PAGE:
Data-driven decisions are the key to ensuring good business performance in the medium and long term. Learn why and how to make data driven decisions.
If you are in charge of a company or work in the business world, it is very likely that you have heard the term "data driven decisions", but what are data driven decisions and why is it beneficial to base our decisions on data?
Join us on a journey to make better business decisions based on data.
"New information makes new ideas possible" Zig Ziglar, writer.
If you work or have worked in a business environment, you are probably familiar with the term 'data-driven decisions', as it is increasingly used in the business world. The popularity of the term is linked to a cultural shift in the way CEOs and senior business leaders make decisions. Business leaders do not make decisions based on instincts, beliefs or intuition, but now take advantage of the value of their data.
- The term "data driven decisions" was first coined by Piyanka Jain, founder of Aryng (a management consultancy focused on data analytics) and author of the bestseller "Behind Every Good Decision".
What are data driven decisions (DDD)?
Data-driven decisions (DDD) are business decisions based on data analysis. Making data-driven decisions involves a whole process that includes the collection and processing of data based on measurable objectives or KPIs, the analysis and treatment of the data to obtain insights and their subsequent transformation into visual and understandable information. This entire process must respond to specific business objectives and each step of the process —the collection, integration, management, analysis and processing of data— must be carried out in relation to the previously defined objectives.
- Do you want to learn how to make data-driven decisions or optimize your data-driven decision making method? Download our 8 tips to make data-driven decisions:
The New York building that almost fell
The importance of data driven deicions
Technicalities aside, data-driven decisions are part of a philosophy and a way of understanding the mental process we go through when we have to make a decision.
Let's look at the famous case of William LeMessurier, the owner of one of the most important and celebrated construction and architectural firms of the 1960s and 1970s. His big break came in the early 1970s when he was asked to build the Citigroup Building corporate headquarters in New York, which is today one of the most iconic buildings in the world. The inauguration of the skyscraper, 279 meters high and with its clean but unusual forms, was a great success and has become one of the iconic shapes of the New York skyline. In 1977, when construction was completed, LeMessurier had reached the pinnacle of his professional career, but a year later he had to make one of the most complicated decisions of his life that we can all learn from. It all started with an unexpected call from one of his engineering students who was writing a paper on the building. The student, who had studied every detail of the skyscraper, informed him that the measurements were wrong, that the support columns were displaced and that the building was in danger of falling. LeMessurier, who had gone over the design numerous times and had also been reviewed by others, could easily have ignored the student's warnings, but he did not. He decided to check the metrics and realized that, indeed, the boy was right. Bravely, LeMessurier ordered the building to be rebuilt, acknowledging his mistake to an already cheering world.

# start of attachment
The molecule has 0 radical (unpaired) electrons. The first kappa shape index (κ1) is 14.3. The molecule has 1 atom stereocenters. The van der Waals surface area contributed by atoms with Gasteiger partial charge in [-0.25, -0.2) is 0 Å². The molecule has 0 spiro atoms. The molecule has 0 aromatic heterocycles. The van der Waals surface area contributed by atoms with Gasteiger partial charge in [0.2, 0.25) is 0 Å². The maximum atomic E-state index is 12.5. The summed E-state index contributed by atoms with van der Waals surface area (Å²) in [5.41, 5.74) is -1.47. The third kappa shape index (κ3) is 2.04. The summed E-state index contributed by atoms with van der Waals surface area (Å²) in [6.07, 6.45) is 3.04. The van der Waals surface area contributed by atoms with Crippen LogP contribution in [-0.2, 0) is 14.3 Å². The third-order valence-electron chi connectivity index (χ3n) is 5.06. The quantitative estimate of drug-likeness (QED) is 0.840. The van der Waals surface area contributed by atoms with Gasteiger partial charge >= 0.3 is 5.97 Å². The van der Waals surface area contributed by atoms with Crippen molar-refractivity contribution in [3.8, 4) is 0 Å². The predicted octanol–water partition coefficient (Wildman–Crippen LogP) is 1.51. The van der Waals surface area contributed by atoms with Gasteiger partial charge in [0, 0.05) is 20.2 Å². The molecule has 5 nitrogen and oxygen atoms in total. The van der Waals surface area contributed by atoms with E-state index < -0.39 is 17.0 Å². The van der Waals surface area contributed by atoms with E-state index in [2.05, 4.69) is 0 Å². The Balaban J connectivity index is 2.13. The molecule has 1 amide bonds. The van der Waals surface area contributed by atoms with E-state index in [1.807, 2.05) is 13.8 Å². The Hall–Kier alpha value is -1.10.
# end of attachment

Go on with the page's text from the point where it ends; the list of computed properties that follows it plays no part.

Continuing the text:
Beyond a lesson in professionalism and humility, LeMessurier's decision shows us that, when it comes to making decisions, going by our impressions, beliefs and desires is not the best approach.
Just like LeMessurier, in order to make business decisions, we must put instinct aside and base our decisions on logic and conscious reasoning. In short, on empirical data. Although it may be difficult, in business it is better to take our knowledge and experience as hypotheses that must be validated through data. Nor is it advisable to rely on the experience of others, since what works for others may not work for us and vice versa. An example of this is the company Privalia, which, before the boom of social media sales, when all large companies predicted that it was impossible to sell on Facebook, decided to try it, setting a precedent for most corporations today.
Why should you make data-driven decisions? The Data-Driven Decision Making Method (DDDM)